Catholic Scouting Movement ‒Amid Mountains and Ocean

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The Society of Ignatians will create and spread a new Catholic Scouting movement rooted in the ethos of the chivalry of Christendom and do all in its power to encourage existing Catholic Scout associations.

For Scouting is a magnificent way to form young Catholics of excellence.

This is because, historically, Scouting is rooted in Catholicism through the spirit of Christendom’s chivalry.  As the author of Heroism and Genius states:

One of those whose curiosity was sparked by Sir Walter Scott (author of Ivanhoe) was Kenelm Henry Digby (1800–1880), the author of The Broad Stone of Honour.[1] Someone remarked that to read his book was to sense that the author “identifies himself as few have ever done with the good and great and heroic and holy in former times, and ever rejoices in passing out of himself into them”. Indeed, Kenelm, raised a staunch Protestant, converted at twenty-five years of age to the Catholic Church largely because he had met her as he came to know chivalry during his studies at Cambridge University.

Digby came to realize that the ethos of chivalry offered a way to help resolve a burning need of Charles Dickens’ nineteenth-century, largely de-Christianized England with its lack of a vibrant Christian social ideal and a program of deep character formation for men.

His work, The Broad Stone of Honour, certainly confirmed its author’s intuition, for it influenced millions of youth, not only in England but worldwide, since among those who recognized the pedagogical value of its chivalric principles was Robert Baden-Powell, founder of the Scouting movement, who drew many of the Scout Laws from its pages.[2] (William J. Slattery, Heroism and Genius, Ignatius Press, 2017, p. 198-199)

Through Scouting’s chivalric ethos, Scouting spontaneously forms youth in a vibrant sense of masculine honor.

The Scout learns to measure his emerging manhood by the noblest of ideals for men; his word, promises, and oaths he stands by, no matter the cost; his alertness to the Enemy of man is constant; a combative spirit for the true, the noble and the beautiful, in self and in society, is in his bones; a builder of a new Christian civilization he aspires to be.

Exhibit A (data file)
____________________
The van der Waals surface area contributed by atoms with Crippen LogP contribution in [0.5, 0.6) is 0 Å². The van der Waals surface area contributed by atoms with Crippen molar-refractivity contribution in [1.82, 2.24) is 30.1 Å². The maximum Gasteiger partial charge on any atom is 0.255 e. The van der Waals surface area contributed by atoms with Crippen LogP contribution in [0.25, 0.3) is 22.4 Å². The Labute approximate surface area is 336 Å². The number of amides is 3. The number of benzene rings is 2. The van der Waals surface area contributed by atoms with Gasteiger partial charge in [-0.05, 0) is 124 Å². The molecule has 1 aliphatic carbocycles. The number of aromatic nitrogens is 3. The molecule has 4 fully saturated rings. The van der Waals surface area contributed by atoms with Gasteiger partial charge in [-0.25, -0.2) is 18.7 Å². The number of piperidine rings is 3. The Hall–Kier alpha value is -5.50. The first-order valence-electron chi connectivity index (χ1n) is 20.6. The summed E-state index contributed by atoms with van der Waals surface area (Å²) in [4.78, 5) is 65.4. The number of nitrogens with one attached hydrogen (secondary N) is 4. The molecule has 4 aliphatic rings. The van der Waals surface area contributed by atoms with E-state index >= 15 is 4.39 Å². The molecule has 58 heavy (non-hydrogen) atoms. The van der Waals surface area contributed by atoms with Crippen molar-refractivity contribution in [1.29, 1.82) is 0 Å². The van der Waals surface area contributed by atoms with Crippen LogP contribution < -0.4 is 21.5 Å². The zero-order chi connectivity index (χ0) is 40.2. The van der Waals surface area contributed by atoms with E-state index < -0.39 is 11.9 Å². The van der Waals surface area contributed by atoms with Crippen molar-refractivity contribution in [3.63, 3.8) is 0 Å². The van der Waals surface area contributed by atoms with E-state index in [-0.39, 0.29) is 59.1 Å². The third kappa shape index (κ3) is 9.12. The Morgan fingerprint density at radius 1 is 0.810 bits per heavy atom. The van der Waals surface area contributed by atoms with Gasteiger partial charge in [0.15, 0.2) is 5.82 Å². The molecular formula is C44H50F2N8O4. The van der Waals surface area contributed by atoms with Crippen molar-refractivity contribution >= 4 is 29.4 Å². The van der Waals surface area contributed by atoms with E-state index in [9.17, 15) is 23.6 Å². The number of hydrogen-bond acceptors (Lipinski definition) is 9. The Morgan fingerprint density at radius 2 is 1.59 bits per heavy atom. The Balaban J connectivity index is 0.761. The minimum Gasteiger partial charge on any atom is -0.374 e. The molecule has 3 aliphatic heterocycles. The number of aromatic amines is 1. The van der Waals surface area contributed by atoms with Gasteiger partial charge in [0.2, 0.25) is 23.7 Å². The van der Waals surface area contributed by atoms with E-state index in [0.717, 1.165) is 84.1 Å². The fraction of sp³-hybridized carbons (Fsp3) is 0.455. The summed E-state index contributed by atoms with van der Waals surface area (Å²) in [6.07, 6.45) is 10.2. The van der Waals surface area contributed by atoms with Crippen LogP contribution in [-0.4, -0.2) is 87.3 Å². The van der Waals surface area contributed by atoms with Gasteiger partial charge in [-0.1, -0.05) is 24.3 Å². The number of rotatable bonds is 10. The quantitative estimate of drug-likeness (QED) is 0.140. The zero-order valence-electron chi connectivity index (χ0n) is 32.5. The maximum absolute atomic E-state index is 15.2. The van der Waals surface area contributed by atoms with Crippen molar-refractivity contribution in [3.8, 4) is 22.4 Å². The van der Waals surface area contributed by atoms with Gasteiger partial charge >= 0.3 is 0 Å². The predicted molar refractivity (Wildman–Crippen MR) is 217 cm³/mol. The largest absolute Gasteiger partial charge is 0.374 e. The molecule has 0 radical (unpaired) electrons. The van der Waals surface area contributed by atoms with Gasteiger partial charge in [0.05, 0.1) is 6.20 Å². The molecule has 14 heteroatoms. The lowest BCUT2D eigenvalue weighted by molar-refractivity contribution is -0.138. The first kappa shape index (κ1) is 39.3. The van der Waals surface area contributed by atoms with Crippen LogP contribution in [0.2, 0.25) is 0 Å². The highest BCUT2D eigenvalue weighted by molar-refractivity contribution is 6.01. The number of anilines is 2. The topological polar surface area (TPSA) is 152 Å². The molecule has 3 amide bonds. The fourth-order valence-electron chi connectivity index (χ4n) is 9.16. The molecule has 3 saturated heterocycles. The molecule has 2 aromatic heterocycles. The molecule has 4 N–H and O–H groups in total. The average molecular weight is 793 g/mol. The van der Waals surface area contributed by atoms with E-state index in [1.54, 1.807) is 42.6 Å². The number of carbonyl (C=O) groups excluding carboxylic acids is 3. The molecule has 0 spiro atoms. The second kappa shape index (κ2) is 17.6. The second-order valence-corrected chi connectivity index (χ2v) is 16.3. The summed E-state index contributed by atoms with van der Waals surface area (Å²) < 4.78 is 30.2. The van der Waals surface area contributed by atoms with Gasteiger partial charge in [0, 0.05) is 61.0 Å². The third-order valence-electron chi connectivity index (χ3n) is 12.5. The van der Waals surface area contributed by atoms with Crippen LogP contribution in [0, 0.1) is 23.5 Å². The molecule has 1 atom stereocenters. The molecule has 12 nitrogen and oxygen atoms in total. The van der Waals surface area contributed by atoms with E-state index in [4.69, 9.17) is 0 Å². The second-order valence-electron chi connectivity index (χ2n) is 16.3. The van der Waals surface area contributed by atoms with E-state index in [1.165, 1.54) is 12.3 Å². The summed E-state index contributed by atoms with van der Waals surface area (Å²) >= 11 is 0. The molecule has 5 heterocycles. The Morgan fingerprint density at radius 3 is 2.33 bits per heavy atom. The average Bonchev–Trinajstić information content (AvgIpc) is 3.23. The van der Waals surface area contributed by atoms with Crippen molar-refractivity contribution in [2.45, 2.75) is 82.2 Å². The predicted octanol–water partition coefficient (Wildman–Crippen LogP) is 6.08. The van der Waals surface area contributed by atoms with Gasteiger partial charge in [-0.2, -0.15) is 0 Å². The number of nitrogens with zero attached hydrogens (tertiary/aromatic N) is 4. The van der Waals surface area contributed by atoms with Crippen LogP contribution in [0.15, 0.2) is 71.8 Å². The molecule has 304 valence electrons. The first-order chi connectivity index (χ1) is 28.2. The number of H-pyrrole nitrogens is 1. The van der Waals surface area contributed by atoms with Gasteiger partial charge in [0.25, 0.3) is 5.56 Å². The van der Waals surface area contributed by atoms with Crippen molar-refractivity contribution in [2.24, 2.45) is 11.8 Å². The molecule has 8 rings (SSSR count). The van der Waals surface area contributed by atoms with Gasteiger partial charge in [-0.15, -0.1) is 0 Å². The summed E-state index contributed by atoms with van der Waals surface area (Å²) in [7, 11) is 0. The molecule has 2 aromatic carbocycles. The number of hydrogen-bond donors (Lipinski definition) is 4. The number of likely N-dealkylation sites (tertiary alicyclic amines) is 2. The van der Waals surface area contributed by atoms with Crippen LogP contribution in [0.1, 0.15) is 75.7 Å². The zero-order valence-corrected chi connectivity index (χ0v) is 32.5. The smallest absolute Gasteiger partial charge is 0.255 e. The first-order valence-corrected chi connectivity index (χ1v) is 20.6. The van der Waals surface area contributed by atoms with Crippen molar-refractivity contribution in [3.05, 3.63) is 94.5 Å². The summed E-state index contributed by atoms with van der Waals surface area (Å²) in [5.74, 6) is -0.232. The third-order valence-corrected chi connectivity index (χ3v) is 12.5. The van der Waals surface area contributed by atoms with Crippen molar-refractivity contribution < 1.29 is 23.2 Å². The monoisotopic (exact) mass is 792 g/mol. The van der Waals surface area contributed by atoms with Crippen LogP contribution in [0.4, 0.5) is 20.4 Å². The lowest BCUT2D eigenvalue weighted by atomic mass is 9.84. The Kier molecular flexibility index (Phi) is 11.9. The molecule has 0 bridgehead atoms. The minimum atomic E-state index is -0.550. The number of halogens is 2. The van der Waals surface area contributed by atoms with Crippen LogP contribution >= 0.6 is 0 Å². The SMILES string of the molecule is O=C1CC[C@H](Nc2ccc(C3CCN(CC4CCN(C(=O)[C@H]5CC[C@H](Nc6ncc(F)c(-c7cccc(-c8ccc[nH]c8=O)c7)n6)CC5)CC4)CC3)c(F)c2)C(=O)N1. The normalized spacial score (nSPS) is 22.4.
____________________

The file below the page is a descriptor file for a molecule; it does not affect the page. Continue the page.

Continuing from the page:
Ignatians will also organize its Scouting movement in such a way that it becomes a father-son movement. Thus, dads, who may not have had the benefits of Scouting in their youth, can spiritually deepen their own Christian life while enjoying the sight of their own son’s development.

Ignatian Scouting in the Footsteps of Baden Powell and  the Spiritual Son of St. Ignatius, Father Jacques Sevin

Catholic Scouting was born almost immediately after General Baden-Powell’s intuition had started the first English scout camp at Brownsea in 1907.

The most important of the early Catholic Scout founders was the French priest, a spiritual son of St. Ignatius, Jacques Sevin (1882-1951). Idealism had marked him since his childhood: “Once upon a time, as a teenager, I had this dream: to be a heroic and strong soul…”      

Father Jacques Sevin and General Baden-Powell met in 1913 and over the years they continued to exchange ideas by letter. Their mutual esteem is evident both in Father Sevin’s explanation of Scouting, Le Scoutisme, and in Baden-Powell’s extraordinary tribute, “The best fulfillment of my ideas is that which was done by a French religious.”

In 1918, Father Sevin consecrated the new Catholic Scouting movement he had founded to the Heart of Jesus Christ and held the first camp in the Ardennes  during the summer of 1919.

By bringing together the Scouting intuition with the Catholic vision of God, man and nature, he created a pedagogy for character-education.

For Father Jacques Sevin Scouting was chiefly a royal road to forming Christlike men.

Constantly he reminded his Scout leaders of this priority: “We only form what we are; therefore be then what we want others to be, that is, saints!” and “if you especially are not first of all deeply spiritual people, people passionate about Jesus Christ, you will not be able to transmit anything”.

The Scout Law and Promise was meant to lead youth to a personal commitment to the Lord Jesus Christ.

Hence, prayer was vital: “No matter the type of activity, it must be prepared not only on the spot, or at the desk, but above all, at the prie-Dieu [kneeler] in prayer”.

He backed up his words with example. At the training center of Chamarande, adoration of the Blessed Sacrament was part of the schedule.

As symbols for the Scouts de France Sevin chose the Cross of Jerusalem, thereby placing at the center Jesus Christ Crucified. He also adopted the fleur-de-lis [the lily], previously selected by Baden Powell, but which for the Catholic is a reminder of the Blessed Virgin Mary and the virtue of purity.

He authored a Scouting spirituality that formed youth with an awareness that life is a journey towards Heaven.

They should travel lightly with just a backpack, detached from greed, and with eyes, hands and legs ready to help others along the route. “On ne fait rien sur Terre qu’en se consumant” (You don’t achieve anything in this life except by exhausting yourself).

The prayer “Lord, teach me to be generous” marked the movement with the spirit of the Ecclesia militans, so admirably expressed in the spirituality of St. Ignatius.      

[1] Kenelm Henry Digby (1797–1880), an Anglo-Irish writer, who in 1822 published The Broad Stone of Honour. For a few of the many treasures in The Broad Stone of Honour, see Kenelm Henry Digby, Maxims of Christian Chivalry (Montreal: Catholic Authors Press, 2003).

[2] See Mark Girouard, The Return to Camelot: Chivalry and the English Gentleman (London: Yale University Press, 1981), pp. 56, 255–56.